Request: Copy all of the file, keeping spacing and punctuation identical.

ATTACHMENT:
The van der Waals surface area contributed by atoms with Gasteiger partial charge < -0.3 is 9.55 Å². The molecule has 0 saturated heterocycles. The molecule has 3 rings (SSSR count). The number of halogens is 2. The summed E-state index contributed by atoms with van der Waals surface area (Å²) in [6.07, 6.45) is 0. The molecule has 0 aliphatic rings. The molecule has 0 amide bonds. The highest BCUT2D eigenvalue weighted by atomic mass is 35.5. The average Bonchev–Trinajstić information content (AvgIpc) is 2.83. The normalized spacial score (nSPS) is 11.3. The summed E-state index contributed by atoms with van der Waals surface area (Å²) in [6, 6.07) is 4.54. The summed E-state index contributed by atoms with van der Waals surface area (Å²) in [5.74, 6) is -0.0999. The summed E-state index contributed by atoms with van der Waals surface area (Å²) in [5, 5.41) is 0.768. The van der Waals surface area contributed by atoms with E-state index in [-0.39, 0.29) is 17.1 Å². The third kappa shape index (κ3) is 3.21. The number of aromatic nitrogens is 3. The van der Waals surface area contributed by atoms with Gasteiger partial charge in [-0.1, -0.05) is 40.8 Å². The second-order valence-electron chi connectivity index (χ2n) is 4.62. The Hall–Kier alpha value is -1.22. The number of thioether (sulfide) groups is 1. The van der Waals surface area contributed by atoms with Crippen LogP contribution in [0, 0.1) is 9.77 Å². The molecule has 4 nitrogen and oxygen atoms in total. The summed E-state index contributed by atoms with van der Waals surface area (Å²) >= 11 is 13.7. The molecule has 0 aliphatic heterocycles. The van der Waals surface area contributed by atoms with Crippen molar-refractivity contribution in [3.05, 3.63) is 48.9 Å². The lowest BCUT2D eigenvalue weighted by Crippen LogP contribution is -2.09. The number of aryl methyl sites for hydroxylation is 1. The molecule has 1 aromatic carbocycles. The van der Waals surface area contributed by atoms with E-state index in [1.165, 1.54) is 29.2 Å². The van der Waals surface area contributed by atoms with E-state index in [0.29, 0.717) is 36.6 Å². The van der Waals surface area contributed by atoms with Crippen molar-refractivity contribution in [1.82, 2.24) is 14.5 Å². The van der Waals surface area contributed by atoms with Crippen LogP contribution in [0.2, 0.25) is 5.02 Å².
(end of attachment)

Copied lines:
The van der Waals surface area contributed by atoms with Gasteiger partial charge < -0.3 is 9.55 Å². The molecule has 0 saturated heterocycles. The molecule has 3 rings (SSSR count). The number of halogens is 2. The summed E-state index contributed by atoms with van der Waals surface area (Å²) in [6.07, 6.45) is 0. The molecule has 0 aliphatic rings. The molecule has 0 amide bonds. The highest BCUT2D eigenvalue weighted by atomic mass is 35.5. The average Bonchev–Trinajstić information content (AvgIpc) is 2.83. The normalized spacial score (nSPS) is 11.3. The summed E-state index contributed by atoms with van der Waals surface area (Å²) in [6, 6.07) is 4.54. The summed E-state index contributed by atoms with van der Waals surface area (Å²) in [5.74, 6) is -0.0999. The summed E-state index contributed by atoms with van der Waals surface area (Å²) in [5, 5.41) is 0.768. The van der Waals surface area contributed by atoms with E-state index in [-0.39, 0.29) is 17.1 Å². The third kappa shape index (κ3) is 3.21. The number of aromatic nitrogens is 3. The van der Waals surface area contributed by atoms with Gasteiger partial charge in [-0.1, -0.05) is 40.8 Å². The second-order valence-electron chi connectivity index (χ2n) is 4.62. The Hall–Kier alpha value is -1.22. The number of thioether (sulfide) groups is 1. The van der Waals surface area contributed by atoms with Crippen LogP contribution in [0, 0.1) is 9.77 Å². The molecule has 4 nitrogen and oxygen atoms in total. The summed E-state index contributed by atoms with van der Waals surface area (Å²) >= 11 is 13.7. The molecule has 0 aliphatic heterocycles. The van der Waals surface area contributed by atoms with Crippen molar-refractivity contribution in [3.05, 3.63) is 48.9 Å². The lowest BCUT2D eigenvalue weighted by Crippen LogP contribution is -2.09. The number of aryl methyl sites for hydroxylation is 1. The molecule has 1 aromatic carbocycles. The van der Waals surface area contributed by atoms with E-state index in [1.165, 1.54) is 29.2 Å². The van der Waals surface area contributed by atoms with E-state index in [0.29, 0.717) is 36.6 Å². The van der Waals surface area contributed by atoms with Crippen molar-refractivity contribution in [1.82, 2.24) is 14.5 Å². The van der Waals surface area contributed by atoms with Crippen LogP contribution in [0.2, 0.25) is 5.02 Å².